Wristbands for Health

A team led by Kim Anderson, professor in the College of Agricultural Sciences, has created a silicone wristband that absorbs chemicals in the air 24/7.


May 23, 2014

wristbandsPollutants can be undetectable to our senses, but an Oregon State researcher has come up with a simple way to monitor chemicals in the environment. A team led by Kim Anderson, professor in the College of Agricultural Sciences, has created a silicone wristband that absorbs chemicals in the air 24/7.

“The wristbands show us the broad range of chemicals we encounter but often don’t know about and may be harming us,” says Anderson. “Eventually, these bracelets may help us link possible health effects to chemicals in our environment.”

In a recent study with 30 volunteers at Oregon State, wristbands picked up nearly 50 compounds, including flame retardants, pesticides and pet flea medicines as well as personal care products.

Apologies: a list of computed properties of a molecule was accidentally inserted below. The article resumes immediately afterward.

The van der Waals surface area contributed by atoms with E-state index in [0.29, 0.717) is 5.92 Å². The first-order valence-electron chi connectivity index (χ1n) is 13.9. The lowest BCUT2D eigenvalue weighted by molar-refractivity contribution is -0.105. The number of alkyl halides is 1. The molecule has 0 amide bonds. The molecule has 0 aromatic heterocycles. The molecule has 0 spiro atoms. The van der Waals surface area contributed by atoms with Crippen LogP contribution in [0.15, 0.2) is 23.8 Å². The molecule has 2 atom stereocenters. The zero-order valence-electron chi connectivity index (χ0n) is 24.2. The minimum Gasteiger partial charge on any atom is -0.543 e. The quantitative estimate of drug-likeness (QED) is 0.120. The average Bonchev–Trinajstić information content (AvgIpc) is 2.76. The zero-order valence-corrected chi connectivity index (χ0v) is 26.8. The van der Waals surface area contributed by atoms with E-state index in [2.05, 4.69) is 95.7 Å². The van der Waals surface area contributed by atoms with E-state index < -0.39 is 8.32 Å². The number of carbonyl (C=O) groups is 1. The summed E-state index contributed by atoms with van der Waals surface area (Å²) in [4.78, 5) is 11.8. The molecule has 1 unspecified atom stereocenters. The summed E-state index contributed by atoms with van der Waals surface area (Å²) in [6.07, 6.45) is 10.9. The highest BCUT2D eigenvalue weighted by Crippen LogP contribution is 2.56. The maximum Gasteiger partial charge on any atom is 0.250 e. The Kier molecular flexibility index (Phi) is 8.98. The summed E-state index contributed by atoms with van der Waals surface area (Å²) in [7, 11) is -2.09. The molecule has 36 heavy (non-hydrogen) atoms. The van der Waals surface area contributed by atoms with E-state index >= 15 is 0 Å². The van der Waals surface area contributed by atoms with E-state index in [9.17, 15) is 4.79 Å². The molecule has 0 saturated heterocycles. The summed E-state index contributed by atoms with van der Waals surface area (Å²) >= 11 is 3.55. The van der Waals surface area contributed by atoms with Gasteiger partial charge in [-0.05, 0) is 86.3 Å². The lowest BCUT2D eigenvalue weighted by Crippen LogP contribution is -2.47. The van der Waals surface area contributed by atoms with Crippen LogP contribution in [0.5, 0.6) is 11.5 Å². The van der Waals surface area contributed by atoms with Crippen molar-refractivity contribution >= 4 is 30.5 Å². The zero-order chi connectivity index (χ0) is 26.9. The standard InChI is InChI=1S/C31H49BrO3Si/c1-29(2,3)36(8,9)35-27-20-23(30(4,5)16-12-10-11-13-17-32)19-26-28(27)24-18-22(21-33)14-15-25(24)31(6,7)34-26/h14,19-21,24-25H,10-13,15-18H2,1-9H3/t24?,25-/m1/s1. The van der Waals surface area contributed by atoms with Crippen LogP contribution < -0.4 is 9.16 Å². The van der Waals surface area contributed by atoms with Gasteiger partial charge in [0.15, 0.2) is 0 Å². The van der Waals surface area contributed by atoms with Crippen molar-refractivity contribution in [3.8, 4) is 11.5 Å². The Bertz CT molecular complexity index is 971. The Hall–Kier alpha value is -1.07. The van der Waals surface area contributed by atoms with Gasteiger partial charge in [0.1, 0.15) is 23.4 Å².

Anderson’s lab is using the wristbands in a New York City study with pregnant women to measure chemical exposure in their last trimester and how that affects their children after birth.

Citizen scientists can propose projects to Anderson’s lab at citizen.science.oregonstate.edu. (For more on Anderson’s research, see “Down to the Gulf,” Terra, winter 2011.)

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